can only be a one-to-one relationship.

• Family Circle: This circle includes your immediate family members, such as father,
mother, brothers, and sisters, and individuals with whom you share a close personal
relationship. This circle can also include your family doctor, psychologist, and social
workers because of the amount of personal information you share with them.

• Friendship Circle: This circle includes individuals with whom you share like interests and
activities. You have a concern for the relationship and strive to keep the relationship
going. This circle does not include intimate relationships.

• Casual Circle: This circle includes individuals you work with, your classmates, or whom
you have met more than once. At this level, you have conversations that are mutually
interesting but avoid sharing intimate or personal information.

• Strangers’ Circle: This circle includes individuals you either are not acquainted with or
have met for the first time such as salespersons or waiters at restaurants. At this level,
people do not share personal information or confide secrets.

media/week7/SUO_PSY3010 When Relationships End.pdf

When Relationships End

PSY3010 Social Psychology
©2016 South University

2
When Relationships End
Understanding Relationships
When Relationships End

Using the Tuckman model analogy for individual relationships, you can surmise that the level of
distress individuals may experience at the end of a relationship depends on the developmental
stage the relationship is in. If a relationship never got past the forming stage, it would be easy to
assume those involved would not experience an intense sense of loss or find it difficult to end the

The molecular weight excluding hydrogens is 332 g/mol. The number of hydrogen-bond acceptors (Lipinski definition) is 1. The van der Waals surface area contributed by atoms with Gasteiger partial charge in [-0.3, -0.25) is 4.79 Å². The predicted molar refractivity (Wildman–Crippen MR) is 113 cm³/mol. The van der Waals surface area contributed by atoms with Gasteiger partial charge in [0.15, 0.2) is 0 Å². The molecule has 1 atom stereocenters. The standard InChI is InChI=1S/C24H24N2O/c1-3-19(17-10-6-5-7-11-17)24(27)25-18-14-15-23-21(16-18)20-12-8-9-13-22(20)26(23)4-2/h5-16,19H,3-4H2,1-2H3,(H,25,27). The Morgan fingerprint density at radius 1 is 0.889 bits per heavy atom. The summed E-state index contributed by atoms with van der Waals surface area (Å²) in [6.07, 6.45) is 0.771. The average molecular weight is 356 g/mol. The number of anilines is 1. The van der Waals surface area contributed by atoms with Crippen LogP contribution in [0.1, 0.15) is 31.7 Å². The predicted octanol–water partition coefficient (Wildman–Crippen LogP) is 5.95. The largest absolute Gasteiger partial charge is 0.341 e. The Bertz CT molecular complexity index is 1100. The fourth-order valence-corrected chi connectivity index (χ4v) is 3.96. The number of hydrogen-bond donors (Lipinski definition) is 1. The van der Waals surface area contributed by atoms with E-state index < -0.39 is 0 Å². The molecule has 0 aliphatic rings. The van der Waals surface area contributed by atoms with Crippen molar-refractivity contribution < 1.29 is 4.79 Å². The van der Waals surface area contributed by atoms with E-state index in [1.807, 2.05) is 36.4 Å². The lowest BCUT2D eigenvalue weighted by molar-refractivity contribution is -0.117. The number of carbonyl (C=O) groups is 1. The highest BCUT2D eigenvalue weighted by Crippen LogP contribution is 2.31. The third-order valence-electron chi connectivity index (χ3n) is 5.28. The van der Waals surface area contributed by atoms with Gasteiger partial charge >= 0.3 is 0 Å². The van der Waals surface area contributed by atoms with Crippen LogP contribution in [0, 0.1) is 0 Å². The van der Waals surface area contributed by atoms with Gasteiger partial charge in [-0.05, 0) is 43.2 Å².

relationship.

The storming stage shouldn’t be construed as relationship volatility. Even intimate and strong
relationships are sometimes intertwined with much arguing and heated disagreements. The
storming stage is more of an attempt to adapt to each other’s differences. A relationship coming to
an end at this stage is mainly due to the inability of those involved to adapt to each other’s
attitudes, needs, or wants.

Relationships are not constant; changes occur. In case of significant changes occurring within a
relationship, it may revert to the storming stage. Some of the main factors causing this change to
occur include economic changes (job loss or change), health status (chronic illness), or
competing relationships (infidelity). If the change is stronger than the strength of the relationship,
the relationship may end.

What happens when your relationship does not work out? Regardless of the type of relationship,
there will still be a sense of loss. Some of the main factors influencing the intensity of sense of
loss (grief) at the end of the relationship are the type of relationship shared, how long the
relationship existed, and how long it took to end the relationship. For example, two people who
meet at the annual company picnic, have a one-night intimate encounter and a couple of follow-up
dates over the next few weeks will probably experience much less grief than a couple married for
23 years who divorced because of infidelity.

© 2016 South University